The aliens are pure consciousness. Why would they need to take over the planet?
We haven’t had bodies in tens of thousands of years... We are pure consciousness (p 369)They don’t need food or other resources so what is the whole purpose of the invasion?
The aliens put a mission critical base within easy reach.
"Wright-Patterson isn’t just any base – it’s the base... Vosch isn’t any commander – he’s the commander, the leader of all field operations and the architect of the cleansing” (p 365)Humanity doesn’t have any space capability left, so instead of running things from the safety of your mothership where nothing could harm you, you decide to move your base of operations to a far more vulnerable location on Earth. Not only do you have that base act as the controlling hub for all your drones, you also stock it with some of your most advanced explosives. Nothing could ever go wrong with that plan...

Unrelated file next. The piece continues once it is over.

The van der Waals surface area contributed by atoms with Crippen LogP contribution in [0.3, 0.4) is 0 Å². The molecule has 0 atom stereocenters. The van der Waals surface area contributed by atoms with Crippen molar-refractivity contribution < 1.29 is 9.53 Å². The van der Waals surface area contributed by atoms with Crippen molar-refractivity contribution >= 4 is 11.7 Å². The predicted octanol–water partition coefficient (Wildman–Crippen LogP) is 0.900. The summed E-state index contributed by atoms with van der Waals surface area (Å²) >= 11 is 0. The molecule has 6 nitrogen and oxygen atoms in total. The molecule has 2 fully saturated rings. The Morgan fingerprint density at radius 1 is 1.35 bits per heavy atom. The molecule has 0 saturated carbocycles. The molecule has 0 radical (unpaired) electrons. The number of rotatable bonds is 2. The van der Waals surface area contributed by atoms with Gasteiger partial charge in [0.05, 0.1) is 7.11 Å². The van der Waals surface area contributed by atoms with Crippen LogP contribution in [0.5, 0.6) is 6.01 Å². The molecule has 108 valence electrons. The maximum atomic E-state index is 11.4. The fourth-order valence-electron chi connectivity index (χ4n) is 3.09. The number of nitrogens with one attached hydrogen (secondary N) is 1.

What happens when all the humans are killed?
“There aren’t that many of us, only a few hundred thousand... They saw pretending to be human as beneath them.” (p 372)What will they do once they win? They don’t have bodies so how will they inhabit the Earth when all the humans are killed?
“We’ve been watching you for six thousand years.” (p 435)They’ve been watching humanity for thousands of years. Why not eradicate primitive man when there are far fewer of us, we don’t have any technology to fight back with and we haven’t had a chance to devastate the environment. Why wait till it becomes more difficult to eradicate us?
If you've read The 5th Wave I'd love to hear what you thought. Feel free to leave a comment below.